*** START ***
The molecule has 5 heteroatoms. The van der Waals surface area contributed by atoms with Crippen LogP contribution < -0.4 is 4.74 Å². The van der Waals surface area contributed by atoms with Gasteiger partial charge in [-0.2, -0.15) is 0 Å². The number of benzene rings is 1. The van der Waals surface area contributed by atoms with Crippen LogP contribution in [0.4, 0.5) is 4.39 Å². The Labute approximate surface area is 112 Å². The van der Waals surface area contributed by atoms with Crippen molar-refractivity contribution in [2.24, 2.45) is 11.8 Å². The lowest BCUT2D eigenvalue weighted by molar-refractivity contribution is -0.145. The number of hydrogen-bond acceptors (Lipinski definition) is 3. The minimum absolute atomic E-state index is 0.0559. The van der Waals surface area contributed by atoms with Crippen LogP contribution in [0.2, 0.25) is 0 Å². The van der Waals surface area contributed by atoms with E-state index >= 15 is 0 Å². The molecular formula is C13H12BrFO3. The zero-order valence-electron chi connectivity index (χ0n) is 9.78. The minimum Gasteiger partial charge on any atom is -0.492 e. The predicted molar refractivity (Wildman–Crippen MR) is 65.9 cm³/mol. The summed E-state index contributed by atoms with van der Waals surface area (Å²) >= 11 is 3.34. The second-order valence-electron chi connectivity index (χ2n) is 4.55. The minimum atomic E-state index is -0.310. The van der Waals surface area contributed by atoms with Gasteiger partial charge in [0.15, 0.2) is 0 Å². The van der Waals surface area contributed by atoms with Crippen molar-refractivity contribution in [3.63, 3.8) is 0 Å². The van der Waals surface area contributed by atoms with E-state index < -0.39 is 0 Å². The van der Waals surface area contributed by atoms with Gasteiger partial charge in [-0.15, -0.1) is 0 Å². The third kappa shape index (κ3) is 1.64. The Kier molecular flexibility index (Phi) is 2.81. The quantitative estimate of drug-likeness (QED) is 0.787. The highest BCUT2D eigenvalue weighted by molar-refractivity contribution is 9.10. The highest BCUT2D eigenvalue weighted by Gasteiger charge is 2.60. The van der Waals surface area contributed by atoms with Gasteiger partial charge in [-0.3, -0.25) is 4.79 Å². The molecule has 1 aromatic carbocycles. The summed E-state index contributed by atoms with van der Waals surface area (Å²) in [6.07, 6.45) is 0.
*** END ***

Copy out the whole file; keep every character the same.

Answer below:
The molecule has 5 heteroatoms. The van der Waals surface area contributed by atoms with Crippen LogP contribution < -0.4 is 4.74 Å². The van der Waals surface area contributed by atoms with Gasteiger partial charge in [-0.2, -0.15) is 0 Å². The number of benzene rings is 1. The van der Waals surface area contributed by atoms with Crippen LogP contribution in [0.4, 0.5) is 4.39 Å². The Labute approximate surface area is 112 Å². The van der Waals surface area contributed by atoms with Crippen molar-refractivity contribution in [2.24, 2.45) is 11.8 Å². The lowest BCUT2D eigenvalue weighted by molar-refractivity contribution is -0.145. The number of hydrogen-bond acceptors (Lipinski definition) is 3. The minimum absolute atomic E-state index is 0.0559. The van der Waals surface area contributed by atoms with Crippen LogP contribution in [0.2, 0.25) is 0 Å². The van der Waals surface area contributed by atoms with E-state index >= 15 is 0 Å². The molecular formula is C13H12BrFO3. The zero-order valence-electron chi connectivity index (χ0n) is 9.78. The minimum Gasteiger partial charge on any atom is -0.492 e. The predicted molar refractivity (Wildman–Crippen MR) is 65.9 cm³/mol. The summed E-state index contributed by atoms with van der Waals surface area (Å²) >= 11 is 3.34. The second-order valence-electron chi connectivity index (χ2n) is 4.55. The minimum atomic E-state index is -0.310. The van der Waals surface area contributed by atoms with Gasteiger partial charge in [0.15, 0.2) is 0 Å². The van der Waals surface area contributed by atoms with Crippen molar-refractivity contribution in [3.63, 3.8) is 0 Å². The van der Waals surface area contributed by atoms with E-state index < -0.39 is 0 Å². The van der Waals surface area contributed by atoms with Gasteiger partial charge in [-0.15, -0.1) is 0 Å². The third kappa shape index (κ3) is 1.64. The Kier molecular flexibility index (Phi) is 2.81. The quantitative estimate of drug-likeness (QED) is 0.787. The highest BCUT2D eigenvalue weighted by molar-refractivity contribution is 9.10. The highest BCUT2D eigenvalue weighted by Gasteiger charge is 2.60. The van der Waals surface area contributed by atoms with Gasteiger partial charge in [-0.3, -0.25) is 4.79 Å². The molecule has 1 aromatic carbocycles. The summed E-state index contributed by atoms with van der Waals surface area (Å²) in [6.07, 6.45) is 0.